Recorded: 02 Jun 2003
A fight when I became a winner. Every time we put in a grant application to the NIH we attempted to be pretty audacious about it. So, our very first application to do the mouse, we were competing against two real mouse labs; Coplin and Jenkins in the Jackson Labs and they knew a lot about mouse and we didn't know much about mouse and we worked for six months before the review of that grant. Came to the site visit where they reviewed three different mouse applications and it was clear that although those guys knew tons more about mouse, we were just pressing ourselves to the limit and were coming up with all sorts of crazy techniques and PCRs at scales that had never been done before and gels and things. And what the study section read out of that was intensity and a passion and a commitment. They let us do it.
It was for me the first NIH grant that I had ever submitted in my life and it was for fifteen million dollars. It was not the orthodox way to do things and at the time I had never published an experimental paper in my life, which the study section did actually make a note of, that I had never published a biology paper or at least an experimental biology paper and yet they gave us fifteen million dollars cause they saw that, you know, that we were going to bleed for this. We were going to make it happen. We came back and we said we're now going to do the whole human genome. We said that we're going to sequence and all that.
Every time the competition was about simply communicating a passion and, yeah, we ended up being the only mouse-sequencing center, we ended being one of the few large sequencing centers and then a mouse mapping center and sequencing center. But it was about getting across that no matter what, we weren't going to let it fail.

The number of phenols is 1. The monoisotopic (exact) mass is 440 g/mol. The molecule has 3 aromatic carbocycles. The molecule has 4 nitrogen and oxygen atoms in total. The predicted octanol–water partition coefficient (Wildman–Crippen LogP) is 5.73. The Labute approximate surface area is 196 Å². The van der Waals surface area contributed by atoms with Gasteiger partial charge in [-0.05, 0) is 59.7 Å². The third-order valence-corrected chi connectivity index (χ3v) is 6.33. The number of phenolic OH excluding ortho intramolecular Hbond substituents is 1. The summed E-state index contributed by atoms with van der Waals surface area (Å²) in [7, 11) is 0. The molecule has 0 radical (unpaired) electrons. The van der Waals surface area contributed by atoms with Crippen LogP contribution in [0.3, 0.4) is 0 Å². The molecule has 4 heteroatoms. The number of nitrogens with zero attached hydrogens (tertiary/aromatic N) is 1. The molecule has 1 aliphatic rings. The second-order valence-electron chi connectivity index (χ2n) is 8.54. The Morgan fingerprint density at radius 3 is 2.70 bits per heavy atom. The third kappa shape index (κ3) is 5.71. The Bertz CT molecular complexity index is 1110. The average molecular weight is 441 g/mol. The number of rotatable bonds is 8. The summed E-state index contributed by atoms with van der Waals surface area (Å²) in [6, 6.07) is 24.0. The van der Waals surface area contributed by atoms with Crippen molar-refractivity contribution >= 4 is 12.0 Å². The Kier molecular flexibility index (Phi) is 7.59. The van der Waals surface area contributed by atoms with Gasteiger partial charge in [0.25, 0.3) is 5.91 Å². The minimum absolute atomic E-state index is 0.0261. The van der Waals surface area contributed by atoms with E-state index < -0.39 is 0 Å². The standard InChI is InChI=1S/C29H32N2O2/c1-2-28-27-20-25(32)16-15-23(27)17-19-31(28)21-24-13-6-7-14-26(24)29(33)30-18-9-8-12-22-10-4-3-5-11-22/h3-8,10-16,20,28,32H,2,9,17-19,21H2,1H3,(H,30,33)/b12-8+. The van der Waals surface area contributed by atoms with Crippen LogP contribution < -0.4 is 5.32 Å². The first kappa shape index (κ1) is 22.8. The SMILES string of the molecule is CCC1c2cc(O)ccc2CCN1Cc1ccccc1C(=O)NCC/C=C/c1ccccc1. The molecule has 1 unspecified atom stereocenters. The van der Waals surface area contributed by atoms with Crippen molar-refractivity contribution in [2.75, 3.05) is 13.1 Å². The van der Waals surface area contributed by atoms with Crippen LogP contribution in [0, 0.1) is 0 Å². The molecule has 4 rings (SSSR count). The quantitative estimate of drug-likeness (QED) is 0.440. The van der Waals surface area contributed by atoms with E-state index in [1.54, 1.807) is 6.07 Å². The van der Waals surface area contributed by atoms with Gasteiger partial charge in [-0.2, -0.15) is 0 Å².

And that's what it felt like through fifteen years was that a few of us, you know, Bob Waterston and John Sulston and me and a few others, five, six, ten people had a responsibility. No one of us mattered. If I weren't there the genome project would have succeeded, and if Waterston wasn't there it would have succeeded. But if ten of us-all ten of us weren't there, it would never have happened. So no one person is indispensable, but it's a tremendous feeling to say that you know, you belong to a set of say a dozen people who as a set are indispensable. That's enough for me. That's really good. And there were, you know, something like a dozen people who were indispensable getting this thing off the ground. They were the people getting it off the ground who had seen it all the way through, shepherding it all the way through. They were the people who at every moment felt a personal responsibility that if there was an obstacle we had to solve it, and that there were no excuses and we'd find a way around it. It was interesting; it was a very interesting experience.
Eric Lander earned his A.B. in mathematics from Princeton University (1978) and D.Phil. in mathematics as a Rhodes Scholar at Oxford University (1981).
He first came to the Whitehead Institute as a Whitehead Fellow in 1986, while still an assistant professor of managerial economics at the Harvard Business School and is currently Director of the Whitehead Center for Genome Research and Professor of Biology at MIT. As director of the Whitehead Center for Genome Research, Dr Lander has been one of the principal leaders of the Human Genome Project, contributing 30 percent of the total sequence of the human genome and developing and making freely available many of the key tools used in modern mammalian genomics.
He is a member of the National Academy of Sciences and the American Academy of Arts & Sciences and has been awarded the Beckman Prize for Lab Automation, the Chiron Prize for Biotechnology, and the Gairdner Award for his outstanding contribution to genomic research.
Lander has attended every human genome meeting at CSHL. At the request of Jim Watson, Lander gave his first lecture at the 1986 CSHL symposium on the Molecular Biology of Homo Sapiens.